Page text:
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  1. null (Ed.)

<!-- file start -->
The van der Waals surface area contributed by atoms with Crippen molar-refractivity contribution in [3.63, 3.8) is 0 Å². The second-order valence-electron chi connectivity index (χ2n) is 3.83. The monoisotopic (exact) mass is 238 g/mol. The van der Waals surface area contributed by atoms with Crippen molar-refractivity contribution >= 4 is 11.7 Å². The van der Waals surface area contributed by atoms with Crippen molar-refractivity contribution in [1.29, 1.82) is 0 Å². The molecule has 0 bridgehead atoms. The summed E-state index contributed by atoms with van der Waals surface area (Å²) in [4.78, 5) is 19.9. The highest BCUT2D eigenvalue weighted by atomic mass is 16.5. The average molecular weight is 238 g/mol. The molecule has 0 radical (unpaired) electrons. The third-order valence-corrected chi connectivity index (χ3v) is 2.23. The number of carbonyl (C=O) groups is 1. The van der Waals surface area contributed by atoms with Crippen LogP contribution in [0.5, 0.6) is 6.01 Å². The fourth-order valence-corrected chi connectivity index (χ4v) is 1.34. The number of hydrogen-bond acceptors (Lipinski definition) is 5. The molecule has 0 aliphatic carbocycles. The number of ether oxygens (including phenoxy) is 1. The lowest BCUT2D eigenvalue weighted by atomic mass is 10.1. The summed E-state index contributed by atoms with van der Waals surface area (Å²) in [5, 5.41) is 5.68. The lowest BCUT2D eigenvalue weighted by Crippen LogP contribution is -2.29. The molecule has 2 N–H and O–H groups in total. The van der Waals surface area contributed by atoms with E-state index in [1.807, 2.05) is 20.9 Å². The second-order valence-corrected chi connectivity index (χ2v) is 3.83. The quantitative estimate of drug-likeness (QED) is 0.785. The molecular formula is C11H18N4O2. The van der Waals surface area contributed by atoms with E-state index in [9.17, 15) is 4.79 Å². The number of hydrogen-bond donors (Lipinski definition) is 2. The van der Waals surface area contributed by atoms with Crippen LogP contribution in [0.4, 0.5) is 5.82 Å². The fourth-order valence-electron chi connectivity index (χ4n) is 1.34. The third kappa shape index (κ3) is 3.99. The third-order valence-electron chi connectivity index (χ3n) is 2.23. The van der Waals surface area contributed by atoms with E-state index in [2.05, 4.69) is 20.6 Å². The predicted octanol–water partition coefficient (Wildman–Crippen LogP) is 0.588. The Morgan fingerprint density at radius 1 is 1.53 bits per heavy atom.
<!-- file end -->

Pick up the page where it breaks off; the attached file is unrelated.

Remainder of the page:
In nature, concentrations of dissolved inorganic carbon (DIC; = CO 2 + HCO 3 - + CO 3 2- ) can be low, and autotrophic organisms adapt with a variety of mechanisms to elevate intracellular DIC concentrations to enhance CO 2 fixation. Such mechanisms have been well-studied in Cyanobacteria , but much remains to be learned about their activity in other phyla. Novel multi-subunit membrane-spanning complexes capable of elevating intracellular DIC were recently described in three species of bacteria. Homologs of these complexes are distributed among 17 phyla in Bacteria and Archaea, and are predicted to consist of one, two, or three subunits. To determine whether DIC accumulation is a shared feature of these diverse complexes, seven of them, representative of organisms from four phyla, from a variety of habitats, and with three different subunit configurations were chosen for study. A high-CO 2 requiring, carbonic anhydrase-deficient ( yadF - cynT - ) strain of E. coli Lemo21(DE3), which could be rescued via elevated intracellular DIC concentrations, was created for heterologous expression and characterization of the complexes. Expression of all seven complexes rescued the ability of E. coli Lemo21(DE3) yadF - cynT - to grow under low CO 2 conditions, and six of the seven generated measurably elevated intracellular DIC concentrations when their expression was induced. For complexes consisting of two or three subunits, all subunits were necessary for DIC accumulation. Isotopic disequilibrium experiments clarified that CO 2 was the substrate for these complexes. In addition, the presence of an ionophore prevented the accumulation of intracellular DIC, suggesting that these complexes may couple proton potential to DIC accumulation. IMPORTANCE To facilitate the synthesis of biomass from CO 2 , autotrophic organisms use a variety of mechanisms to increase intracellular DIC concentrations. A novel type of multi-subunit complex has recently been described, which has been shown to generate measurably elevated intracellular DIC concentrations in three species of bacteria, begging the question of whether these complexes share this capability across the 17 phyla of Bacteria and Archaea where they are found. This study shows that DIC accumulation is a trait shared by complexes with varied subunit structures, from organisms with diverse physiologies and taxonomies, suggesting that this trait is universal among them. Successful expression in E. coli suggests the possibility of their expression in engineered organisms synthesizing compounds of industrial importance from CO 2 .